3. Nor were these gifts intended to last. 1 Corinthians 13:8.

4. In contrast, the ‘gift of the Holy Spirit’ is the gift of God Himself, offered to every obedient believer. Acts 5:32.

5. All are offered the same gift, the indwelling presence of the His Spirit. 1 Corinthians 6:19 / Romans 8:9.

6. And, along with salvation, the gift of the Spirit’s presence will continue to be offered until the end of the Christian Age. Acts 2:39.

The purpose of the gift in Acts 2:38

What will this ‘gift’ do for us?

This is a question worthy of a separate study, but think about just two aspects of His ministry.

a. The Holy Spirit is described as the ‘Comforter’. John 14:26. That English word comes to us from the Latin, ‘con fortis’, which literally means, ‘with strength’. Thus, the Holy Spirit strengthens us. We need to learn to lean on Him.

b. Romans 8:26-27 tells us that the Holy Spirit helps us when we pray, taking our faltering, stumbling petitions and presenting them to the Father, as our intercessor. We should make use of His intercession.

If you have obeyed the Gospel and accepted God’s gift of forgiveness, the question is, have you also accepted His ‘extra’ gift?

In the Name of Jesus Christ or in the Name of the Father, the Son and the Holy Spirit?

Matthew says “baptizing them into (eis) the name of the Father, and of the Son, and of the Holy Spirit” Matthew 28:19 (see footnote of your Bible).

Luke uses such phrases as “baptized in (epi) the name of Jesus Christ” Acts 2:38. “baptized into (eis) the name of the Lord Jesus” Acts 8:16. “baptized in (en) the name of Jesus Christ” Acts 10:48 or “baptized into (eis) the name of the Lord Jesus” Acts 19:5.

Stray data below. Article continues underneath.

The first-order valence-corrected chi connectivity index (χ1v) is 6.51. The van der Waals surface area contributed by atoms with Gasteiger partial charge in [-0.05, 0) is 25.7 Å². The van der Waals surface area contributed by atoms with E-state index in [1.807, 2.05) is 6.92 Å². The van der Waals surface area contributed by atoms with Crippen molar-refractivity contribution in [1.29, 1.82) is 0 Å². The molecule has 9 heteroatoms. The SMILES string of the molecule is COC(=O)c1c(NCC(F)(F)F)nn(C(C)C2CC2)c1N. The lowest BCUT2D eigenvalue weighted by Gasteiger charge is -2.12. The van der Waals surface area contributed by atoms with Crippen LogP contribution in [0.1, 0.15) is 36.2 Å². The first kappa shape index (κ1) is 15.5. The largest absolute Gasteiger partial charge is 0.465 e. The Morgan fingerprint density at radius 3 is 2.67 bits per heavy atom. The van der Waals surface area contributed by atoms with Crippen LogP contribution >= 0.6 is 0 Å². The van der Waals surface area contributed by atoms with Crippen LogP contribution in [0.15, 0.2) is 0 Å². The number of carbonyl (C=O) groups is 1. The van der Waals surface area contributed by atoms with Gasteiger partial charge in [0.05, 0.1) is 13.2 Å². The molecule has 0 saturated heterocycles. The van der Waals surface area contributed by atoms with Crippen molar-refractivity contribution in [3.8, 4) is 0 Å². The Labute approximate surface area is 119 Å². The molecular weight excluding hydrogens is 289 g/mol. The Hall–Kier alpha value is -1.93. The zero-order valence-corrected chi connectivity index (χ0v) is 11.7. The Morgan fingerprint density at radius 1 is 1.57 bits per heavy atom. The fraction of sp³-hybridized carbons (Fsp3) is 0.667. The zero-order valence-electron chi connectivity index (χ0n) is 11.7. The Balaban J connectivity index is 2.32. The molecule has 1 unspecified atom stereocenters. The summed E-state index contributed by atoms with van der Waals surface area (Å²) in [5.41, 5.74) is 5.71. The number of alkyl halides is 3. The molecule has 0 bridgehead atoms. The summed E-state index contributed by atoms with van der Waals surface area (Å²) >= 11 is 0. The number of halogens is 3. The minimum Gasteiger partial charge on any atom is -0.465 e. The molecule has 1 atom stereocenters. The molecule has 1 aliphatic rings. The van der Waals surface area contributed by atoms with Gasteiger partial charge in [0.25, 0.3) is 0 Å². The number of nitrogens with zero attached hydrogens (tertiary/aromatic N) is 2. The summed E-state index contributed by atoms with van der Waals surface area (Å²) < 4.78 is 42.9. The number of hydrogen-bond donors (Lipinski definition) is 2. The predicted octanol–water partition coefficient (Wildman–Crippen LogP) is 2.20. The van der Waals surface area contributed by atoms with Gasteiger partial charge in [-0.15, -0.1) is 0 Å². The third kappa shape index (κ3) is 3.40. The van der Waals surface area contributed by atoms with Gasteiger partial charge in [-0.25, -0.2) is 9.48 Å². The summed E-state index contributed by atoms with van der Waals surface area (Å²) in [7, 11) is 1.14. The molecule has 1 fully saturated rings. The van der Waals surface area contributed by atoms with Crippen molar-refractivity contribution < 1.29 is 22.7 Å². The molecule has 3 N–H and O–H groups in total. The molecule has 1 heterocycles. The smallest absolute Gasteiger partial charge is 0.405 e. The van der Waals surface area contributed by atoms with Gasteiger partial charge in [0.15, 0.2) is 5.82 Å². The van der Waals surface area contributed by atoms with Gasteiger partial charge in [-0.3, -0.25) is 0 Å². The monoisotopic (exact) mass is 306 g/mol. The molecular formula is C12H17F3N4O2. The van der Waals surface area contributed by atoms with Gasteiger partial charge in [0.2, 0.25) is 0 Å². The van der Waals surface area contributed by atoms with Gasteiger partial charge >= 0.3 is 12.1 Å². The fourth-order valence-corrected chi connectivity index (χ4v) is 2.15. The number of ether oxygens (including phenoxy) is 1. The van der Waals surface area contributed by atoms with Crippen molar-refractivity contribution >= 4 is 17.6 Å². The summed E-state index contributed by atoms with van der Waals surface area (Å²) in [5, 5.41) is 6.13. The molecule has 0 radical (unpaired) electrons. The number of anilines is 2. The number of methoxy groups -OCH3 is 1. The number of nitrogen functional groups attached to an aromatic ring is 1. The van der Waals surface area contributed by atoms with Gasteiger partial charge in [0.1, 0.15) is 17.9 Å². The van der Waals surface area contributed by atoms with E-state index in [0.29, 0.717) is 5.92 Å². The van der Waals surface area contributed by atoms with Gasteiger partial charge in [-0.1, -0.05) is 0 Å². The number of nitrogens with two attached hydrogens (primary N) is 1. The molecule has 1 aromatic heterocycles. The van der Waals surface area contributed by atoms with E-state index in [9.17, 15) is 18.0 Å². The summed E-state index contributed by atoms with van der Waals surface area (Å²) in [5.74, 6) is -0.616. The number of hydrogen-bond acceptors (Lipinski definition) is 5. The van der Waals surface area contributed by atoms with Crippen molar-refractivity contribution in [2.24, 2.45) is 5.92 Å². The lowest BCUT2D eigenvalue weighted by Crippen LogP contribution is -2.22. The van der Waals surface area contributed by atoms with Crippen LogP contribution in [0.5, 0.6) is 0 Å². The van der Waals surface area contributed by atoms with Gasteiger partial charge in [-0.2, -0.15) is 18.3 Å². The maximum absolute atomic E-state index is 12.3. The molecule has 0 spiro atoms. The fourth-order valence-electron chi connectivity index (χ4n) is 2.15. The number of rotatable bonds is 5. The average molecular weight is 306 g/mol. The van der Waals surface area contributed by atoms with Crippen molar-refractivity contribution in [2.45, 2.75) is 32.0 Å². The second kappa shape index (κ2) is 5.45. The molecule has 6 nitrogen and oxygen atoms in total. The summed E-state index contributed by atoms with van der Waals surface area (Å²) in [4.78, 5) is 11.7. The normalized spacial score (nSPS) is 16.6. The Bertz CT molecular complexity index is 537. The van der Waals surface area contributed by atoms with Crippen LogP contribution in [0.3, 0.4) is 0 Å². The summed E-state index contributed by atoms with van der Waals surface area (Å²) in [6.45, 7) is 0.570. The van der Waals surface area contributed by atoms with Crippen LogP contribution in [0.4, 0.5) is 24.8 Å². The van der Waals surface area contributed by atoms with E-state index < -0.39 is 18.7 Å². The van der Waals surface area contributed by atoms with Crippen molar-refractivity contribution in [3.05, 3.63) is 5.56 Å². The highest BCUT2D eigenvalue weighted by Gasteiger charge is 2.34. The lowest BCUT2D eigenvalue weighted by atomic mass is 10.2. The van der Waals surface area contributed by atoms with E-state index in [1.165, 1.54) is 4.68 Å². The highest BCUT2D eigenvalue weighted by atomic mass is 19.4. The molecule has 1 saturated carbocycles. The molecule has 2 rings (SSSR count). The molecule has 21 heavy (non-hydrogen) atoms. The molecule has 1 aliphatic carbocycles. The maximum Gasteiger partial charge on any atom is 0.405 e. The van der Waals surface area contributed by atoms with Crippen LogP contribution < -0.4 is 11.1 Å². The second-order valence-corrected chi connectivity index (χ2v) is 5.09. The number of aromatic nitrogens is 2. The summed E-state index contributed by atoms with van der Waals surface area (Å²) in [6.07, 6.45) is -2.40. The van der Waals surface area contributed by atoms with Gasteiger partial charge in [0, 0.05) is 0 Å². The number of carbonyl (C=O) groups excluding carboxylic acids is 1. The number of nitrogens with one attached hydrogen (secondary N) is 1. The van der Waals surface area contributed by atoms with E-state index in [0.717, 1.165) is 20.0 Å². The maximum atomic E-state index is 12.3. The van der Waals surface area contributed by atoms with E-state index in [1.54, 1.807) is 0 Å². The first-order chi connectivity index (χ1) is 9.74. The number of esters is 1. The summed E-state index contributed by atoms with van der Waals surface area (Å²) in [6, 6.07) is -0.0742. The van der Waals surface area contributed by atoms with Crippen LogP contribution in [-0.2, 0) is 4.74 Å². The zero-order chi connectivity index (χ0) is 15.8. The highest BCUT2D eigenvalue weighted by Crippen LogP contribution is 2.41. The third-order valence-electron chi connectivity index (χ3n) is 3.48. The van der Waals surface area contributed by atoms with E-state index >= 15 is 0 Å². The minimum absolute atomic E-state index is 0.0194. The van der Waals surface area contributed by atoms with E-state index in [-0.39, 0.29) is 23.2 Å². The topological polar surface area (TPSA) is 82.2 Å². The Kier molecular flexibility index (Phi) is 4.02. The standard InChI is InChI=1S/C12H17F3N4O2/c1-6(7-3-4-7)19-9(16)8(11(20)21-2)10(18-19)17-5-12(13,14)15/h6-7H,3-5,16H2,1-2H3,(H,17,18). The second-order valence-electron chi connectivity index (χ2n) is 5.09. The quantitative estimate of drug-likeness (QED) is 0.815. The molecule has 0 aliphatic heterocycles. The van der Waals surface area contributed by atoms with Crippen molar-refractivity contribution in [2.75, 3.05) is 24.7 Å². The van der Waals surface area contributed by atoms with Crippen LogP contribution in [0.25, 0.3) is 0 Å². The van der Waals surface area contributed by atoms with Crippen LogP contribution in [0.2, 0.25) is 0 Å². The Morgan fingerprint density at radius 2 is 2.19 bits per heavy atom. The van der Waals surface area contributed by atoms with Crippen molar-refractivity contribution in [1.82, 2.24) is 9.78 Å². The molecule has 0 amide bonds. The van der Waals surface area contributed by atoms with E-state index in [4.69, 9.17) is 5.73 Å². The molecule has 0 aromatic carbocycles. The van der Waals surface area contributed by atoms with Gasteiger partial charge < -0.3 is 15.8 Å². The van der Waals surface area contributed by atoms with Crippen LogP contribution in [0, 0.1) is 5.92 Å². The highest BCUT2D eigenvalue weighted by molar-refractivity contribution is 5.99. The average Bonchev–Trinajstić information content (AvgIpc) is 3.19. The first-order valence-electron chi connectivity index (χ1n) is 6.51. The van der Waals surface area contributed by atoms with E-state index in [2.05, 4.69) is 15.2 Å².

‘In the name of Jesus Christ’ is simply by the authority of Jesus, we are immersed by His authority, Acts 2:38 but ‘baptizing them ‘in’ the name of the Father, and of the Son, and of the Holy Spirit” Matthew 28:19 means something else.

Look at the footnote of your Bible for Matthew 28:19, the word ‘in’ can also mean ‘into’. What difference does that make?

Well, we’re baptised in the name of Jesus but at the same time were baptised ‘into’ a relationship with the Father, Son and Holy Spirit. Galatians 3:27 / Romans 6:1-4.

Who makes the decision as to who is saved?

There are way too many ‘church doormen’ who try to make the decision as who is a Christian and who isn’t but God is the only One who makes the decision. John 3 tells us that the Spirit goes here and there but we do not know.

There are times when someone walks into our assemblies and the very first question some people ask them is, are you baptised Christian?